Lazy Landlords Invite Tenant Disputes

More and more landlords in the United Kingdom (UK) are ending up in litigation with former tenants over disputes regarding the cost of damage to the unit and …

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More and more landlords in the United Kingdom (UK) are ending up in litigation with former tenants over disputes regarding the cost of damage to the unit and subsequent payment from the rental deposit. The problem is that more landlords are using photographs to document apartments and their contents rather than providing written inventories, and when it comes time to settle a dispute there is not enough evidence to back up the landlords’ claims. The Association of Independent Inventory Clerks says photos do not capture fine details like cracks, chips and nicks in surfaces or appliances, and that without a written inventory landlords are at a loss. For more on this continue reading the following article from Property Wire.

Too many private property landlords and agents in the UK are using digital evidence to replace essential written descriptions in inventories, at check in and check out, leaving themselves exposed to potentially costly disputes over wear and tear, according to the Association of Independent Inventory Clerks (AIIC).

orough and detailed reports in deposit dispute cases. Photographs and video can provide good illustration, but are not at all helpful without a detailed inventory, it says.
 
The association believes that inventory reports should contain a full description of a property and its contents, with detail on every bit of damage and its exact location at the start of a tenancy. This can be supported with photographs and video but these need to be of a high quality, so that any damage can be seen clearly.
 
‘We want landlords and agents to be better informed in the event of a dispute, that means providing quality evidence to substantiate their claims for withholding the deposit,’ said Pat Barber, chair of The AIIC.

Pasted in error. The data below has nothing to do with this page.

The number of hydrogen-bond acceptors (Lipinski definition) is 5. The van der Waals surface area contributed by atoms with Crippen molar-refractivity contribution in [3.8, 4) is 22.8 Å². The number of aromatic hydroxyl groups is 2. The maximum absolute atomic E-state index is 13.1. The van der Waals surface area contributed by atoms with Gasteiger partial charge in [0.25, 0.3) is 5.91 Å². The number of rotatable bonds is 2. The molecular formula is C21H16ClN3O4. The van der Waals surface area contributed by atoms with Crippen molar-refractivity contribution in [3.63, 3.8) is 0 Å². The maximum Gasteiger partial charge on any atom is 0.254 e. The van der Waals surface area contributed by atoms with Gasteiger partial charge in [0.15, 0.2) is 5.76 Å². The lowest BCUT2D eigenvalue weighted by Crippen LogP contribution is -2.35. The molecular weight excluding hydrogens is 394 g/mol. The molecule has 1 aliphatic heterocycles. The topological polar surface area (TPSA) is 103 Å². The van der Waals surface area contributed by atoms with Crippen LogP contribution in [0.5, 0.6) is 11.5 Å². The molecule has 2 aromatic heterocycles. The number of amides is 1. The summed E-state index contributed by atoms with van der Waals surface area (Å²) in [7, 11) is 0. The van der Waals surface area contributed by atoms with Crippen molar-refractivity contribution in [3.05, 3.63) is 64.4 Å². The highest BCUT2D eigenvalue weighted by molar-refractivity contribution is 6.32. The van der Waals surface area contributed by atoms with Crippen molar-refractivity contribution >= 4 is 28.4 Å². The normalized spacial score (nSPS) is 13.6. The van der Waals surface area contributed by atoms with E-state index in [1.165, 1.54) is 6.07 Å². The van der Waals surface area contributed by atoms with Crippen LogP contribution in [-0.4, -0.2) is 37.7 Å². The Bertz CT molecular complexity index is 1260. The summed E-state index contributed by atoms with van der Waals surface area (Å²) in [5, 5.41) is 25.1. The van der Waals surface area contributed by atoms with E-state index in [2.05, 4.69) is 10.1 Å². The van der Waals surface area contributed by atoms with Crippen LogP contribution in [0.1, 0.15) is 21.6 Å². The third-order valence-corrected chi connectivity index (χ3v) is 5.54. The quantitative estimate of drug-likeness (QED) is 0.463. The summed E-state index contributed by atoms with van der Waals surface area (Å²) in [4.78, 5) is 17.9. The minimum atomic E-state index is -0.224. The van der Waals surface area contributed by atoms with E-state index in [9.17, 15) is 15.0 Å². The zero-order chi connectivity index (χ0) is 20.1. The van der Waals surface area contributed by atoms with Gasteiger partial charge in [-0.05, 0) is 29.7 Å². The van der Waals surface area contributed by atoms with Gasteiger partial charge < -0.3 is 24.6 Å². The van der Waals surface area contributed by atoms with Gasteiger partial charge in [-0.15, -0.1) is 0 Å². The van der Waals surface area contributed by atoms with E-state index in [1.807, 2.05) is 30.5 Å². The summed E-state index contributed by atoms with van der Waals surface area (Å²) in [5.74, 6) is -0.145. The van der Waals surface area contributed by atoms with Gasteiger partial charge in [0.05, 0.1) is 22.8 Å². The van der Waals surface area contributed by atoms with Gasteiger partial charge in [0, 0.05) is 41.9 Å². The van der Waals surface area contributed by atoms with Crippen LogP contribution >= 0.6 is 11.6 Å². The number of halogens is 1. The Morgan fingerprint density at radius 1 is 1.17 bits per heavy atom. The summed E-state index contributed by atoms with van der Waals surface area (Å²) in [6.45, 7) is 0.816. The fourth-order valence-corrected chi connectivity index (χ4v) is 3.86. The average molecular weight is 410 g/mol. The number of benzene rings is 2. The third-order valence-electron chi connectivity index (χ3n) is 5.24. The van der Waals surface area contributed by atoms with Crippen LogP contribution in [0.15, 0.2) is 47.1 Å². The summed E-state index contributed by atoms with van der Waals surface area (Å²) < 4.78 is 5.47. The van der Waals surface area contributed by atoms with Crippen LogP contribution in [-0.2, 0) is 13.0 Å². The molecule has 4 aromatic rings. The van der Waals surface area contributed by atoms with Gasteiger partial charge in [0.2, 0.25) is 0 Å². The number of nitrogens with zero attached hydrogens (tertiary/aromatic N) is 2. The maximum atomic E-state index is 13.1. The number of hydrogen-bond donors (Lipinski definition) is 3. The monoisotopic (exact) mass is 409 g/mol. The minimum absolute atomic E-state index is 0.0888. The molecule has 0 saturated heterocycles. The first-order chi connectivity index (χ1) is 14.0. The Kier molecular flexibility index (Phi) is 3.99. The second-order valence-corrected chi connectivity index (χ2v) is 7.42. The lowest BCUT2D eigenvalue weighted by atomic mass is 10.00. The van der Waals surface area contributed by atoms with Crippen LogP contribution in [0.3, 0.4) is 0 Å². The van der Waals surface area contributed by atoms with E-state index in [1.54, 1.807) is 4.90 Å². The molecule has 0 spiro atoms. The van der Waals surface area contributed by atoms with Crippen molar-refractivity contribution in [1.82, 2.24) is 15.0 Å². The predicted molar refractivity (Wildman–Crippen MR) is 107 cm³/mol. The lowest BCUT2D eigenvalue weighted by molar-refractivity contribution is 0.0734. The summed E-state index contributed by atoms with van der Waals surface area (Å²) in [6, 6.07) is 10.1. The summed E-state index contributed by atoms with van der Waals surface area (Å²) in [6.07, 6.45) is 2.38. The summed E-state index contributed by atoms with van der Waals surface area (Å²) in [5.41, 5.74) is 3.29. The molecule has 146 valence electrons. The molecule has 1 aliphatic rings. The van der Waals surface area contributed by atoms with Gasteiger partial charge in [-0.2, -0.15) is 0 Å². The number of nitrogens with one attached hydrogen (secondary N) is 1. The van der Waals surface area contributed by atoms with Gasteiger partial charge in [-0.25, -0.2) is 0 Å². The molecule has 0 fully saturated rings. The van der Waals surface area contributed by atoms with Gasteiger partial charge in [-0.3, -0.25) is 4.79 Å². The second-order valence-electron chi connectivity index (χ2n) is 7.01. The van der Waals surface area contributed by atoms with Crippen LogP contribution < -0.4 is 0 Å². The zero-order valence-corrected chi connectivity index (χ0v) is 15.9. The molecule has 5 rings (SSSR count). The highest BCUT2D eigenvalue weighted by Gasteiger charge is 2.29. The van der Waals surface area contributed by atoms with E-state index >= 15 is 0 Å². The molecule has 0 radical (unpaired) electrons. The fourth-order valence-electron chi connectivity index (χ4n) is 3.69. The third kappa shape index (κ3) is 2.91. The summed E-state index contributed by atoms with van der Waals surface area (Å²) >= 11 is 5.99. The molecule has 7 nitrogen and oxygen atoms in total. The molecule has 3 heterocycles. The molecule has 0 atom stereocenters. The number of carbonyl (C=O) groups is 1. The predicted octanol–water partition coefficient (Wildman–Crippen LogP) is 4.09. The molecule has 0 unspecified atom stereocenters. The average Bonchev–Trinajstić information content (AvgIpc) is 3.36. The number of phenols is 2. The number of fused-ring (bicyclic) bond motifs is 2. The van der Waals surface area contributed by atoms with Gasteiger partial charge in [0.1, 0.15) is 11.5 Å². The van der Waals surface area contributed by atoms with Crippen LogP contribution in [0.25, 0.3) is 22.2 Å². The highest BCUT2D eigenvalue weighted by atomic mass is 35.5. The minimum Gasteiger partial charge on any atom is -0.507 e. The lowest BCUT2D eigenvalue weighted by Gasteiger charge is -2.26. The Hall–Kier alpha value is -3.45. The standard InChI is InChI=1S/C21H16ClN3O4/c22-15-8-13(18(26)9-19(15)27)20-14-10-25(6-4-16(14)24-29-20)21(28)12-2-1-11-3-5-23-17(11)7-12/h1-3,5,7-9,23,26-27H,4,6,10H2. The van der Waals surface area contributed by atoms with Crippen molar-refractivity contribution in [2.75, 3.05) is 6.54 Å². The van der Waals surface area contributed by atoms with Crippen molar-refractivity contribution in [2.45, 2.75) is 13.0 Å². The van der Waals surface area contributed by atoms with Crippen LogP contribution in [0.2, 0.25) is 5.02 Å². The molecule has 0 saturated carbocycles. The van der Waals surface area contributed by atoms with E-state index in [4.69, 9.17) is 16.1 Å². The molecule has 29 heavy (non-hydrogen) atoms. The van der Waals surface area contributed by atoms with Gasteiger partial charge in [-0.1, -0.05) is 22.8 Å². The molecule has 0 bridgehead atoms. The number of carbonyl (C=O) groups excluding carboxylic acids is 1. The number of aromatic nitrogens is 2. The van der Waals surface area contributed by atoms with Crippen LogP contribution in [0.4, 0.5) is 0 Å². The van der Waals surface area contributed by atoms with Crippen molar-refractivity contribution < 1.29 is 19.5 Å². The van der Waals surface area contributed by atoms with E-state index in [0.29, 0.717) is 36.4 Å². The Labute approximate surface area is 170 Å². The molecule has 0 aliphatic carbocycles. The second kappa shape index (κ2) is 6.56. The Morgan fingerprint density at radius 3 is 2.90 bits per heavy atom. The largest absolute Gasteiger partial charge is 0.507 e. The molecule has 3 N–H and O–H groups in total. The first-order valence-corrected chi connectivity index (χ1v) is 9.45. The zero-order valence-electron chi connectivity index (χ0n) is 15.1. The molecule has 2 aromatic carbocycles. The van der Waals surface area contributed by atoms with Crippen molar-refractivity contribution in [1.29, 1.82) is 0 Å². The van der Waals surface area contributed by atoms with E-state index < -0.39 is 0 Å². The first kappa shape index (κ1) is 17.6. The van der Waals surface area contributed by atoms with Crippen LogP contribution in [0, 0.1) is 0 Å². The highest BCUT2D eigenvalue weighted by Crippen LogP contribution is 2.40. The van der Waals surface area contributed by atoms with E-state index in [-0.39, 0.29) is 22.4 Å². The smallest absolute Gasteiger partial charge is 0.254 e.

‘The law clearly states that the deposit remains the tenant’s money and that they are entitled to get it back at the end of their stay, provided they have met the terms of the tenancy agreement, so the onus lies with the agent or landlord to provide proof,’ she explained.
 
‘We have seen some excellent inventories with the right balance of detail, supported by photography and video. But, more often than not, the photographs submitted in inventories are little larger than thumbnails and hence make it extremely difficult to see detail. To back up a damage issue, along with a detailed description, any photographs need to be of a reasonable size, so that the damage can be actually seen clearly. A glossy inventory that relies heavily on photographs will be of little use in a dispute,’ she added.
 
According to the AIIC, there is no point in producing a picture book for an inventory, with very little proper description and hundreds of photographs as inventories like these just do not provide enough detail. Photography and video are great for large areas of damage such as carpet burns, serious damage to worktops and interior décor etc.
 
However, they are not so good for showing really fine detail, the sort of problems that occur most frequently on a check out, such as small chips and scratches in sinks and baths, knife marks on worktops, scratches to halogen hobs. All of which, will cause financial loss to the landlord if negligence can’t be proved.

In a recent dispute, a landlord supplied his tenant with a photographic style inventory at check in. Since none of these were dated and no other written evidence was produced, the tenant won his case and the landlord had to fund some expensive replacements.
 
AIIC guidelines when photographs as additional evidence are used such as ‘before and after’ photos being taken with a clear narrative as to what the photo is showing such as colours, item descriptions and marks on surfaces. It also says that photographs should include something to show scale within the photo and they should clearly show the condition of the property at any given time.

Even if the photographs are just to be incorporated in the inventory for reference, they need to be a decent size and should be dated which means checking that the camera is set to automatically put the date on the picture or it should be embedded into the dated inventory document either on the relevant pages or as an addendum page.

It also points out that if photographs are going to be printed out, the printer used needs to be good quality. Too often cheap printers distort the colour. Even good printers give false colours when cartridges start to run out.

This article was republished with permission from Property Wire.

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